|April 23, 2014|
Previously published on April 17, 2014
Emerging economies, especially China, will have a particularly significant impact on world energy both in terms of scale and pace. In terms of scale, China’s population is larger than the combined populations of the US, Canada, the EU and Russia. In terms of pace, China is expected to install more generation capacity in the next 15 years than the entire existing US fleet. It is estimated that China will use more coal than the rest of the world combined in the upcoming years, and will increase coal investment accordingly. China is and will remain the world’s largest emitter of greenhouse gases. At the same time, China is leading the world in nuclear, clean tech and solar investment. There are a multitude of reasons for this -- creating energy independence, abating climate change and pollution -- but the results of this investment extend beyond China's borders. The country's sheer size -- not only geographically but in terms of market-share -- means that their industry choices have a huge global effect.
A love-hate relationship with coal
Although China is rich in natural resources and reserves, China is seeing a dramatic depletion of its non-renewable resources, particularly in the sector of coal and natural gas. China’s decades of domestic coal production and supply changed in 2009 when China started to import coal for its increased needs of coal consumption. China also began finding itself in short supply of domestic natural gas in 2007 and has since begun to import through pipelines or LNG (liquefied natural gas).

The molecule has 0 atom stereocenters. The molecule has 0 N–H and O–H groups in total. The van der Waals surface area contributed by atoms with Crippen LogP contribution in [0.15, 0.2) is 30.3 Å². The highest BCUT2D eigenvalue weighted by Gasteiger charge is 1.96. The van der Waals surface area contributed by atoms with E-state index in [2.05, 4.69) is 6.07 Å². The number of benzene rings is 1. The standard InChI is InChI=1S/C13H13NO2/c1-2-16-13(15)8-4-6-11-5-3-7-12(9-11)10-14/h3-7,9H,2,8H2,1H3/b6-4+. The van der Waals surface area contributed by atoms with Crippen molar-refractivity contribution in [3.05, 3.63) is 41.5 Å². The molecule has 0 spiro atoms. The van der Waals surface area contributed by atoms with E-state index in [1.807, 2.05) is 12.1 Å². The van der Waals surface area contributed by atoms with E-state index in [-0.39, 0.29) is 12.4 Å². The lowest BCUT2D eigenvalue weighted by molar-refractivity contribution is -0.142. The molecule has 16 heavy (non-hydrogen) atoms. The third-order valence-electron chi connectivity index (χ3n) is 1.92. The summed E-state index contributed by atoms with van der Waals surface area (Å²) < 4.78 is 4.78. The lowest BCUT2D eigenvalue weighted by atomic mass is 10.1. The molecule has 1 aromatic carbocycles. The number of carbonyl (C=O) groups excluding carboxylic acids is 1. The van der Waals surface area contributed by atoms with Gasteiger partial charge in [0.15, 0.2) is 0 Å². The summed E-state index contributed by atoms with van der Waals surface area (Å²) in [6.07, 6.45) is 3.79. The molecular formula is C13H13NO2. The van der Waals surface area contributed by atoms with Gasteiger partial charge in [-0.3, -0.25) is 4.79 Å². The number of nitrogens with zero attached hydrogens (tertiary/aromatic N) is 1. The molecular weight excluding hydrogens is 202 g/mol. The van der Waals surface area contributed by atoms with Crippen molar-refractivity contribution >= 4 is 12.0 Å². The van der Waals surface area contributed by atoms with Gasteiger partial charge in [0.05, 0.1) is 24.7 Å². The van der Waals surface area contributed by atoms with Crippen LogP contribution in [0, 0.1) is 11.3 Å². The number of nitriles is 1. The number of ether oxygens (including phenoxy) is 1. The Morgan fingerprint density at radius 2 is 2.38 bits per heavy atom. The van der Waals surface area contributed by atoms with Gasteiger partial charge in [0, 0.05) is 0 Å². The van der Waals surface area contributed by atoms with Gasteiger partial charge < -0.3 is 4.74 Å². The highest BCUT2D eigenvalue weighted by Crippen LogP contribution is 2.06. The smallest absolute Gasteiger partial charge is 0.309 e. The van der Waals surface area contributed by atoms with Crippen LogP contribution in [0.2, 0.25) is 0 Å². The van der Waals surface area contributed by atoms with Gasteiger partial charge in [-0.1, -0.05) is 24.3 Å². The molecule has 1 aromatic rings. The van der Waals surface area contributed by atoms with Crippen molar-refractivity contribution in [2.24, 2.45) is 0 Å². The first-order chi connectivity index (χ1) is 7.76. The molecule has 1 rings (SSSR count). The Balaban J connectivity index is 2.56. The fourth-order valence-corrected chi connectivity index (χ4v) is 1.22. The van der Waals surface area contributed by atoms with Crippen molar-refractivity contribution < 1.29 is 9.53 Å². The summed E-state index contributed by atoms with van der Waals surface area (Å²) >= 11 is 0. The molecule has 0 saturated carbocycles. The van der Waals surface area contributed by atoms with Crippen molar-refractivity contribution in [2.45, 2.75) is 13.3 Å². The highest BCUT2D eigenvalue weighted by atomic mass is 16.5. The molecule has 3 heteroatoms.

In 2013, China consumed 3.76 billion tons of standard coal (about 2.63 billion standard oil), with its installed capacity amounting to 1.25 billion KW, surpassing the US in both measures. The massive consumption of coal has led to severe air pollution and respiratory problems in major cities of China, particularly in Beijing, where rampant coal emissions are said to be causing an increase in lung cancer.
A strong push for renewables
In recent years, China realized the severity of consequences incurred with such high energy consumption and emissions and has endeavored to, on one hand, save energy, and on the other hand, encourage and develop clean and renewable energy such as wind, solar, and nuclear power.
By the end of 2013, China's renewable energy system stood at just over 1 trillion kilowatt-hours -- nearly as large at the electrical energy produced in France and Germany combined, and increased its proportion of electrical energy generated from renewables (hydro, wind and solar) to almost 30 percent. In that same time period, the country also installed more solar panels than the US and beat out Germany and Japan (among others) on an Ernst & Young Renewable Energy Country Attractiveness Index report.